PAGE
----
Sajith Premadasa seems to be modelling himself on SWRD Bandaranaike and Gotabaya Rajapaksa rather than his father who didn’t need or want monks telling him how to govern

BY Tisaranee Gunasekara

“What causes do we not invent for the misfortunes that befall us? On what do we not place the blame, rightly or wrongly, so as to have something at which to strike?”

– Montaigne (Essays)

The question was simple: how the candidate was going to fund the many and extravagant election promises, considering the already high debt burden.

Gotabaya Rajapaksa seemed to be listening intently. He nodded, turned his head to the right then to the left, played with a pen, leaned back and leaned forward. Behind the spectacles, his eyes regarded the world with bemusement. When the questioner asked about the candidate’s links with the international community, Rajapaksa touched his forehead.

When the question ended, he sat back and pointed a finger at his elder brother.

Mahinda Rajapaksa’s answer was as relevant as a summer dress in the Russian winter. He talked about 2005, how everyone predicted bankruptcy and yet, he proved them wrong. Money would be no problem, he indicated.

There were no follow up questions.

Gotabaya Rajapaksa’s inability to understand the ABC of economics would have been obvious to any clear-eyed voter who watched his only encounter with the media as the newly burnished presidential candidate of Rajapaksa Inc. Intoxicated by dreams of majoritarian supremacy and quick-fix development, most Sinhalese allowed themselves to be fooled.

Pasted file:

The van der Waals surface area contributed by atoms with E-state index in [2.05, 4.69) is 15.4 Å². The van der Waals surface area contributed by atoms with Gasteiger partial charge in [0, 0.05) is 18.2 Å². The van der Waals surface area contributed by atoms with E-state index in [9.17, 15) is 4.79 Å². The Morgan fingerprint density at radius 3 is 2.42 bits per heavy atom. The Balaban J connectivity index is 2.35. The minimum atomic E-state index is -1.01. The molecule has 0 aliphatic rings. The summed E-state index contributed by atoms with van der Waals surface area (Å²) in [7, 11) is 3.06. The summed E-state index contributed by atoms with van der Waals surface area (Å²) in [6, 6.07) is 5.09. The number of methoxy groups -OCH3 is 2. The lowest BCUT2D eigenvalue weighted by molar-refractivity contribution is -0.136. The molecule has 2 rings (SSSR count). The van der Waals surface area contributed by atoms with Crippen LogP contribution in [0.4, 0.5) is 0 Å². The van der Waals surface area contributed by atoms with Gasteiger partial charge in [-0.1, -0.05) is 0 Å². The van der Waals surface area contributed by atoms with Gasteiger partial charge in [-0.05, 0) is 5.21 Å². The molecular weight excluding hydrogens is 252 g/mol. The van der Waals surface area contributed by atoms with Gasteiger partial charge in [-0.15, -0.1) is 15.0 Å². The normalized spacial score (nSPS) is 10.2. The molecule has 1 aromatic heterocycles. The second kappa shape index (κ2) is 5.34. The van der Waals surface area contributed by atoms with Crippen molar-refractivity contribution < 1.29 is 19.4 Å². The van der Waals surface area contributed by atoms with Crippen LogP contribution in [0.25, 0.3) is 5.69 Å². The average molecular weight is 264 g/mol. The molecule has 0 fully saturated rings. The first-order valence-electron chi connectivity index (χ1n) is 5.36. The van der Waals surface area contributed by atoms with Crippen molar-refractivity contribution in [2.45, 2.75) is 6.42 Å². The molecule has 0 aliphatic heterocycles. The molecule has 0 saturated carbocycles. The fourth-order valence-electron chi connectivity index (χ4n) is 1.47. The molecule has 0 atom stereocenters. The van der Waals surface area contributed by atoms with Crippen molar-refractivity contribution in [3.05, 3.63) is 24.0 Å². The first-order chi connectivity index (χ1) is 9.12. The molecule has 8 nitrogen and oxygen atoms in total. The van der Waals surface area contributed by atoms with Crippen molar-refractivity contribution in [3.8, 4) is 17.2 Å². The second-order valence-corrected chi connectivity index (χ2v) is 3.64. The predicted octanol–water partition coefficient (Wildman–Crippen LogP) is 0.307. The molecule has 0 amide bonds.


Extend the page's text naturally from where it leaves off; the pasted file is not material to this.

The greatest hoax of modern Lankan politics was not the work of the Rajapaksas alone. They couldn’t have carried it off without scores of others – politicians, business and cultural leaders, Buddhist monks and the Cardinal, media moguls and journalists. All of them colluded with the Family in dressing up a firefly as a bright new sun. They were in the know, had to be in the know, unless their understanding was more deficient than the Candidate’s.

These vested interests didn’t stop at helping elect the worst president in Lankan history. They backed him with strategic words and even more strategic silences as he, a politico-economic babe-in-the-woods, led the country to the abyss of bankruptcy, step by preventable step. It was only when they realised that their own survival depended on taking a stance against the Rajapaksas, that some of them jumped ship.